In challenging the sufficiency of the evidence, Vesich suggests that when testifying before the grand jury, he did not remember his conversation with Fragale and thus did not know his testimony was false. He notes that two physicians testified at trial that Vesich was afflicted with an organic brain deficiency which adversely affected his memory, and he points out that his grand jury testimony occurred approximately ten months after his January conversations with Fragale. Vesich also testified at trial that when he appeared before the grand jury, he did not realize the prosecutors' questions related to a conversation with Fragale. However, in their testimony the physicians did not purport to preclude the possibility that Vesich could have remembered his conversations with Fragale when testifying before the grand jury. Indeed, Vesich's detailed recollection at trial of several other conversations occurring more than ten months previously may have indicated to the jury that Vesich's memory was quite adequate to recollect during his grand jury testimony what he had told Fragale on January 5 and 6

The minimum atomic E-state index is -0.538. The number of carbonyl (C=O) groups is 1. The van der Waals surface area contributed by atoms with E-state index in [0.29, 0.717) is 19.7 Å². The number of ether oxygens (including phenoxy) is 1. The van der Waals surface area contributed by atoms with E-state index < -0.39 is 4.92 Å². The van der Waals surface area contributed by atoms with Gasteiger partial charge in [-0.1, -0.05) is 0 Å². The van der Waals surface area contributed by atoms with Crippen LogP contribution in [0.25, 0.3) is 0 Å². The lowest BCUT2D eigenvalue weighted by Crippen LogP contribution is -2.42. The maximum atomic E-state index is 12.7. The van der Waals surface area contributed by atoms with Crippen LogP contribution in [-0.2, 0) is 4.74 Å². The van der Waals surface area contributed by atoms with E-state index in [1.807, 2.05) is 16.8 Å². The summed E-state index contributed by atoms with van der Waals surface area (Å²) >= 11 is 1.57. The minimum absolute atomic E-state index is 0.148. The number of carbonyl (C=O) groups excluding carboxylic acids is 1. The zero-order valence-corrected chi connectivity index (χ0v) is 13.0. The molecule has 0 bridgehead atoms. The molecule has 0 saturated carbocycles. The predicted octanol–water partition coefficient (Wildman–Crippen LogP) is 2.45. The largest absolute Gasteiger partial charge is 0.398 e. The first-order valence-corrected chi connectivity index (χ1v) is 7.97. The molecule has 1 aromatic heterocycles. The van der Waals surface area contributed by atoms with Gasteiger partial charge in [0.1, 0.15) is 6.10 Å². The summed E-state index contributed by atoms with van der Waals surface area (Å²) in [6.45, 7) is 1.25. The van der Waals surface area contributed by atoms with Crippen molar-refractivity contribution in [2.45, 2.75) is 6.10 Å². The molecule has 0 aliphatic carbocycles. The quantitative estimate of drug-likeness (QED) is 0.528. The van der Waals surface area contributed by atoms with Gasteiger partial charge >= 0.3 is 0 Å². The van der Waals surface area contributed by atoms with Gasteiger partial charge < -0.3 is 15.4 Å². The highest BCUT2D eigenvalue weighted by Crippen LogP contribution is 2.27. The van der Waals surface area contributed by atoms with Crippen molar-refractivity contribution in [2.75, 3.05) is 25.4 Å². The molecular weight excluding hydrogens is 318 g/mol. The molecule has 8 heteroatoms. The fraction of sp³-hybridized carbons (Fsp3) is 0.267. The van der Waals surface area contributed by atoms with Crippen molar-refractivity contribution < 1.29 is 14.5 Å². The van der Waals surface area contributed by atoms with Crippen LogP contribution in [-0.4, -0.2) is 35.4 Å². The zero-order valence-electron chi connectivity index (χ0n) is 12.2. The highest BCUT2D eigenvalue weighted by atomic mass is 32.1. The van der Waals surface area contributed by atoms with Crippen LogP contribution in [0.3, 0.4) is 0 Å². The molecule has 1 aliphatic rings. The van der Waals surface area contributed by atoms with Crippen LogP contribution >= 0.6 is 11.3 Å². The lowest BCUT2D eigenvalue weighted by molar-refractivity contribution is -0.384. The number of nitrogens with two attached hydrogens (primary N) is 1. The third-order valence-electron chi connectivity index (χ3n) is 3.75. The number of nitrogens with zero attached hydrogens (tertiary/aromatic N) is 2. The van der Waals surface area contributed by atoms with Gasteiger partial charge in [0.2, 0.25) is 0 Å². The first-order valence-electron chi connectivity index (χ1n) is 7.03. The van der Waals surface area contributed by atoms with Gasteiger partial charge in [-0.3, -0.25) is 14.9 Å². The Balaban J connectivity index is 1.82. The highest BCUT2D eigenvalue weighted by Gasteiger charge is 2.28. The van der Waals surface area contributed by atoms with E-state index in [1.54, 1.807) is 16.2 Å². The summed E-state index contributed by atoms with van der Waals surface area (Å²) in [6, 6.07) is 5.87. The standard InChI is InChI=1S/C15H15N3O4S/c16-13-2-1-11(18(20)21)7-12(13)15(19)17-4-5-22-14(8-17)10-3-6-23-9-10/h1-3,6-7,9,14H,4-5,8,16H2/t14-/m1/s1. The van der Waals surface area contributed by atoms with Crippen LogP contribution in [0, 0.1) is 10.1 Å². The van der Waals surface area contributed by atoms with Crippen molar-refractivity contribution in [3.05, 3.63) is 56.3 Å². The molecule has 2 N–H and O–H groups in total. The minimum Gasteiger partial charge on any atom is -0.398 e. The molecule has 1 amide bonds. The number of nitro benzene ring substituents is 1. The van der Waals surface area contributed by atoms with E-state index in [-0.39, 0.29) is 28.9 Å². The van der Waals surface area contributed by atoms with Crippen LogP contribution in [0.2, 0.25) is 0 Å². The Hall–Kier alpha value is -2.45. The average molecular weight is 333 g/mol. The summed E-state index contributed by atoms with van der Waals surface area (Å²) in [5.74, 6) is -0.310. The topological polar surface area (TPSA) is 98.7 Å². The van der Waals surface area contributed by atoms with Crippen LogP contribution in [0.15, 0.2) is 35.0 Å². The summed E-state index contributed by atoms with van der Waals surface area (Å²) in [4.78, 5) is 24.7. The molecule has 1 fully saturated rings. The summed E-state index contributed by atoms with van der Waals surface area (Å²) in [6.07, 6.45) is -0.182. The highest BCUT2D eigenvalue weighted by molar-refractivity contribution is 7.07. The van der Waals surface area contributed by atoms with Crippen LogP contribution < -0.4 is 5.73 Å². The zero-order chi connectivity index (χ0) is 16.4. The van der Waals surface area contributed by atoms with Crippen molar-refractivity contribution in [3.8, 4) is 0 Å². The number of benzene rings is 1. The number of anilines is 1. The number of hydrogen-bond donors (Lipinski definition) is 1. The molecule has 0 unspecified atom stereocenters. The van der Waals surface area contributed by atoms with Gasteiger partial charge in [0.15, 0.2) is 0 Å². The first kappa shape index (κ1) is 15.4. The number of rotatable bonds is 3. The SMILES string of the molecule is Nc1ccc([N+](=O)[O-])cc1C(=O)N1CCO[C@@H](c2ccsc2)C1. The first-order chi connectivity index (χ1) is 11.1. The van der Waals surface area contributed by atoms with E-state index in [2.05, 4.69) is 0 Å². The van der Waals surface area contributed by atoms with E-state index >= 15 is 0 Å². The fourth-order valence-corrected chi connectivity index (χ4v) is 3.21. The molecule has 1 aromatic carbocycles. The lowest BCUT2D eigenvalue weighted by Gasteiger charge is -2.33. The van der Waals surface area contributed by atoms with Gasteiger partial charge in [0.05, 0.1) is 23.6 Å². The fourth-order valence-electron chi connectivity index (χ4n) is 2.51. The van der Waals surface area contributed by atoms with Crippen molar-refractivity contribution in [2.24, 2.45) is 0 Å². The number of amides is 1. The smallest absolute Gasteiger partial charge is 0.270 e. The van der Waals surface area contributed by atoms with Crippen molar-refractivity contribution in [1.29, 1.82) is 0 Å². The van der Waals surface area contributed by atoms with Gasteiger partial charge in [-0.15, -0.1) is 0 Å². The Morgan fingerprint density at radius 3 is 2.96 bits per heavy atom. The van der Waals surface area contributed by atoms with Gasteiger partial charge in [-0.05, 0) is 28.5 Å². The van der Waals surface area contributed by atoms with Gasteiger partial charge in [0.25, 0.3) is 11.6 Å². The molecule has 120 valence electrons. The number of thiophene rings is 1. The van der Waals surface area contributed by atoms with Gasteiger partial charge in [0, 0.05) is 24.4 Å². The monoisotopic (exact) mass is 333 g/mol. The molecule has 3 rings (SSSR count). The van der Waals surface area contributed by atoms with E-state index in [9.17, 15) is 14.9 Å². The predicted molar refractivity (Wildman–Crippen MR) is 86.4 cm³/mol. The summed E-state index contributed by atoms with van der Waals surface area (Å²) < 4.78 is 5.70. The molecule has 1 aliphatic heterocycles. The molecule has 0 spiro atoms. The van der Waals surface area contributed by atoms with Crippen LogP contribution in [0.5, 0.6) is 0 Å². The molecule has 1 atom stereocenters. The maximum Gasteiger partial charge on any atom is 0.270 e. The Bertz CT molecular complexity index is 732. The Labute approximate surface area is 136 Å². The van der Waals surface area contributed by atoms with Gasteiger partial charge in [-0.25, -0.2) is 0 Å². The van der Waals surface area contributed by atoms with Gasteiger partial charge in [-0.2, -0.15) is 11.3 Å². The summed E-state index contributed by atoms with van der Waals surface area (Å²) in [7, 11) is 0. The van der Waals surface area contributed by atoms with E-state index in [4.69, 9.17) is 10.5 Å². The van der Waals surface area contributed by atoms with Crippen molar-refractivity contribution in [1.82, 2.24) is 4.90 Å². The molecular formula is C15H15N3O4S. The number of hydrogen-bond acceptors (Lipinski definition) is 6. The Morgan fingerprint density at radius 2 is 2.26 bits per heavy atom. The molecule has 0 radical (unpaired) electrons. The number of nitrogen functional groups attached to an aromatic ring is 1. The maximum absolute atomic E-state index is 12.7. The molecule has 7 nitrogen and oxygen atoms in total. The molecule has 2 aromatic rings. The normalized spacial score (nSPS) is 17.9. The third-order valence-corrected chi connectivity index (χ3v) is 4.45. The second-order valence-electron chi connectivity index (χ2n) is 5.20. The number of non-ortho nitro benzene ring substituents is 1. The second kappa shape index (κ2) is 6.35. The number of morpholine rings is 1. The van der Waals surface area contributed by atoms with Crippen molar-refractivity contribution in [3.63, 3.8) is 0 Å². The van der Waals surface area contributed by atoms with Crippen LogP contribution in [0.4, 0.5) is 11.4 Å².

Vesich also asserts that his allegedly perjurious testimony, considered in context, did not amount to a denial of advising anyone to lie. The record simply does not support the assertion.
In his motion for judgment of acquittal, Vesich argued that his allegedly perjurious testimony was not material, and thus was insufficient to permit a perjury conviction. United States v. Vesich, 558 F.Supp. 1192, 1197 (E.D.La.1983). He does not make that argument on appeal